As a girl from the sunny and hurricane prone city of New Orleans, Louisiana, travelling outside of the US was a big deal to my family. I, of course, was ecstatic to be the first person in my family to take such a ‘daring’ step. It’s always exciting when seeing your childhood dreams unfold before you. If I could, I would go back in time and tell five-year-old Minie that we did it.
Coming to England has been a life long dream. Liverpool was a last minute choice but the best one I ever made. I’d previously applied to the University of Essex and was set to go until one of my History professors encouraged me to apply at the University of Liverpool. The rest is pretty much history. I’ll be leaving here with an LL.M in International Human Rights Law and I’m grateful that God guided me into the right direction.
So, I had the school to feed my physical brain, but I needed a church to feed my spirit. Finding a church home was essential, especially when transitioning from one culture to another. Like most people, I experienced culture shock to the point that I was tempted to leave for home.
I’d visited some churches, but they didn’t work for me. Then, on one awesome evening in the kitchen, my flatmate James suggested I go to church with him. I didn’t even know he went to church, but I agreed, because I was desperate for spiritual grounding.
I remember the first sermon I heard at Belvidere Road Church, where Pastor Ian preached on “The word of authority, the work of authority and the warrant of authority”.
I sat in my chair calm as mouse, but on the inside I was screaming, ‘I’m home’! Suddenly, Liverpool didn’t feel so foreign anymore. Being at Belvidere felt like being with your extended family, and for someone who felt out of place in a foreign city, finding family was the greatest feeling. I love the lunches after service – and not just because I love food! It created an opportunity for me to fellowship with everyone, without making me feel like I was skirting the perimeters of a secluded group. The food was good too! There were plenty of laughs, and some cries as well, but I’m grateful and humbled to have been able to share it with the people here.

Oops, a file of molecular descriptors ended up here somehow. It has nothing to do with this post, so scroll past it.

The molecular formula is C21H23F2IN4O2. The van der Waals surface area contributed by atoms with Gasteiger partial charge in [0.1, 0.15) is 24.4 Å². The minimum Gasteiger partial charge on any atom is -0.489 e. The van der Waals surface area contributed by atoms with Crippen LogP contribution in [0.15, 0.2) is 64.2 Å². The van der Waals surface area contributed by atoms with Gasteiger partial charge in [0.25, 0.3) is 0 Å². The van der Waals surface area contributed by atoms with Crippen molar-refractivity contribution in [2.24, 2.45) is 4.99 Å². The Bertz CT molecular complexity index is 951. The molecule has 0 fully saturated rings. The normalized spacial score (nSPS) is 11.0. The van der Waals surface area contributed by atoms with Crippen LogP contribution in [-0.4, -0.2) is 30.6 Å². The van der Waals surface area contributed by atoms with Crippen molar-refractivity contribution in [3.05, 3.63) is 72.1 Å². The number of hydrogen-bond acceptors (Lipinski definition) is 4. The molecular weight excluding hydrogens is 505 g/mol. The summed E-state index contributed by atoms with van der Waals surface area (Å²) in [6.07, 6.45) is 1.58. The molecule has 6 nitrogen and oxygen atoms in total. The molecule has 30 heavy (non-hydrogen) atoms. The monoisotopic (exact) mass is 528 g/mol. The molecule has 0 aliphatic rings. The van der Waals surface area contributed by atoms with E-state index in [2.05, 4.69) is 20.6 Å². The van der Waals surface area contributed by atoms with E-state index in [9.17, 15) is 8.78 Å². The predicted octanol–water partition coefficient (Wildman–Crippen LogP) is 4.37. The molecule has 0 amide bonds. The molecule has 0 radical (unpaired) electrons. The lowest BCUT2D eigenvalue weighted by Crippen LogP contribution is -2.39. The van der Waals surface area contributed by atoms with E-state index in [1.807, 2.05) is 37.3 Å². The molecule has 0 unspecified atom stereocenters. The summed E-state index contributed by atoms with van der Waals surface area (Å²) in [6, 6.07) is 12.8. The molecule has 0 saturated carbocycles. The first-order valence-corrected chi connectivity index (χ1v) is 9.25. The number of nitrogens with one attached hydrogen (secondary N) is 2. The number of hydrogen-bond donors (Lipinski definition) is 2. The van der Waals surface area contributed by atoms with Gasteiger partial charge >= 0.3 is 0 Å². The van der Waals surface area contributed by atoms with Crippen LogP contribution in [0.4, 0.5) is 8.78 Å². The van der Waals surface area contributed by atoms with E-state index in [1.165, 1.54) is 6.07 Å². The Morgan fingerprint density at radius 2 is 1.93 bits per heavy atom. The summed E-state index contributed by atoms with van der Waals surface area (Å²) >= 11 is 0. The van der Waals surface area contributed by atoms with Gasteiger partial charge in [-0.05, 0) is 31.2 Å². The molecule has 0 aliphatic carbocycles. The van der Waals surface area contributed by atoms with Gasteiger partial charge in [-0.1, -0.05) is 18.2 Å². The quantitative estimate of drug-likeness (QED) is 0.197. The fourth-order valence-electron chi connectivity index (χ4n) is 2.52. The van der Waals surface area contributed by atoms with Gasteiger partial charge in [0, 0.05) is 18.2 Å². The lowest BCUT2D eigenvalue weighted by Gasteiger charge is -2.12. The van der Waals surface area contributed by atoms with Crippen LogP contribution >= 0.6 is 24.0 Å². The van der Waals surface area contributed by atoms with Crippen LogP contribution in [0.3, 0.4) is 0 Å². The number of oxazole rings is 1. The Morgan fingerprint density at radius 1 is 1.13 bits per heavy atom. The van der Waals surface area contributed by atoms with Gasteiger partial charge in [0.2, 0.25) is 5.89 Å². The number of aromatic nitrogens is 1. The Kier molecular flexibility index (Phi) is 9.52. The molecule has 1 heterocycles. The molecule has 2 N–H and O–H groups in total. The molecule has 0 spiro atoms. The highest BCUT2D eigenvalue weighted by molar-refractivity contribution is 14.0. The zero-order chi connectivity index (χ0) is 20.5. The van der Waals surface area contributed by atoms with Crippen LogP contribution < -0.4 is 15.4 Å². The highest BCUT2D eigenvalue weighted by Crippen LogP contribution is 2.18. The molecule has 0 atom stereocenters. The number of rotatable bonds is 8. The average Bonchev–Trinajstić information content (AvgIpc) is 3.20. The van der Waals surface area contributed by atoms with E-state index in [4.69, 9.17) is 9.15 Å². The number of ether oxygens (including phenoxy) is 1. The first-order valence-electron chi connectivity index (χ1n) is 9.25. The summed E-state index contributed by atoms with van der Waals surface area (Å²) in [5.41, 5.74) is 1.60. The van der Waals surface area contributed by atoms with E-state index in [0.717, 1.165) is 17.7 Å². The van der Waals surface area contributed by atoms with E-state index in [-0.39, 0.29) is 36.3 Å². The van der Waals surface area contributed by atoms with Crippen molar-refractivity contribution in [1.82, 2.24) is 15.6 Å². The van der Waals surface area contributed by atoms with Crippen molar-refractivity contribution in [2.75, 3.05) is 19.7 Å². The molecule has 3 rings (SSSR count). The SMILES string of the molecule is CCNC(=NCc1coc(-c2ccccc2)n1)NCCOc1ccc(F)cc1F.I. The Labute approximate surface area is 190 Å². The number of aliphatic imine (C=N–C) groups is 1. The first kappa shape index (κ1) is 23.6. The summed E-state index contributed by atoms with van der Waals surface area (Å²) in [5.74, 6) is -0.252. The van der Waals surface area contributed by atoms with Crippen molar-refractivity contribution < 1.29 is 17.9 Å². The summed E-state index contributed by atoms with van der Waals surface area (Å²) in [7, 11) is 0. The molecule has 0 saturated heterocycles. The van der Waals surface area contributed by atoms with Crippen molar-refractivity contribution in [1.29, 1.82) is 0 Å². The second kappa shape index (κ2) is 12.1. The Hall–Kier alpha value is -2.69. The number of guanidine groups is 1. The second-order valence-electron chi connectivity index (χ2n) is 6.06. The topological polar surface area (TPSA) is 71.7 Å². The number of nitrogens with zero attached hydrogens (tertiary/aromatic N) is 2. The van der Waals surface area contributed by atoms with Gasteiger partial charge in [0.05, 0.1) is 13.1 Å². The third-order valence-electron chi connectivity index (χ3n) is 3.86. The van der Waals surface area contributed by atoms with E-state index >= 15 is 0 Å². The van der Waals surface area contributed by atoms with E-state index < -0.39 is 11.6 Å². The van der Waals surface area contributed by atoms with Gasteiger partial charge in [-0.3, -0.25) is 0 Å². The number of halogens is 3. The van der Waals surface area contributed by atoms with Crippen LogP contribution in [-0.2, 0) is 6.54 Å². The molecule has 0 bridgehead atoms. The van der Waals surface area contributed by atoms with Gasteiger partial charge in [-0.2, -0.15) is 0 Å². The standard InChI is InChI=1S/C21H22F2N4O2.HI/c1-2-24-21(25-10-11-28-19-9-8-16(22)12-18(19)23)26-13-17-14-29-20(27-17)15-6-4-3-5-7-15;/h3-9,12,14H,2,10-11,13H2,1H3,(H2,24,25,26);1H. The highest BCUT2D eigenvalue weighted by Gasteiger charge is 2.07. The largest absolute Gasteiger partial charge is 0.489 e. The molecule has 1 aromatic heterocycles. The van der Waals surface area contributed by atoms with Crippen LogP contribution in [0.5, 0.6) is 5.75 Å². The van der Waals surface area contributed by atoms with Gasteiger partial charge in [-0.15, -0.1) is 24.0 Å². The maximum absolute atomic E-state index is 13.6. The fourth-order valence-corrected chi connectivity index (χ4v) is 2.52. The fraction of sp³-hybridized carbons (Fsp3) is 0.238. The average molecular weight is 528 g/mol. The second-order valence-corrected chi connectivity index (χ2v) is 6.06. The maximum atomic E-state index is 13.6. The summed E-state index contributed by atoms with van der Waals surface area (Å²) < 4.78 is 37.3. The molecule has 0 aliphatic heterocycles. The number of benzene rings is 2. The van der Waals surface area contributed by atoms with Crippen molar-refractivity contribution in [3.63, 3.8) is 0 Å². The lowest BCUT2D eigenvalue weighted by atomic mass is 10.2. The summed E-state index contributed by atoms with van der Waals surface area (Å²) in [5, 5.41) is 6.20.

Next on my agenda is wherever God decides to take me. I have an ultimate goal, but how that will be executed is up to His grace, and my faith.
I have such a passion for young people, especially those affected by human rights violations, war, and poverty.
Where I’m from, society doesn’t expect you to be more than what they deem “acceptable”, in the little stereotypical “box” that they put you in. The young people in my city, my country and even around the world are dying, because they believe that “box” is all that life has for them.
I want to teach and nurture a generation who will become spiritually filled global leaders, and who will shatter those stereotypes imposed upon them by their governments, and society as a whole. It’s a big task, I know, but my God is greater, stronger and higher than any other. If anyone can get it done, He can. I’m just the vessel standing with arms wide open saying “send me Lord”.
With that being said, the biggest things I’ve learned here are:
1. That nothing is impossible for those who are in Christ and
2. To enjoy the season that He has you in. He orders your steps, right down to the church you need (even if the service is a bit different from back home!).
Like Jesus said, don’t worry about what you’re going to eat or drink, because He clothes the flowers in the fields, so how much more will He do for His children.
Let tomorrow worry about itself, and have faith in Christ.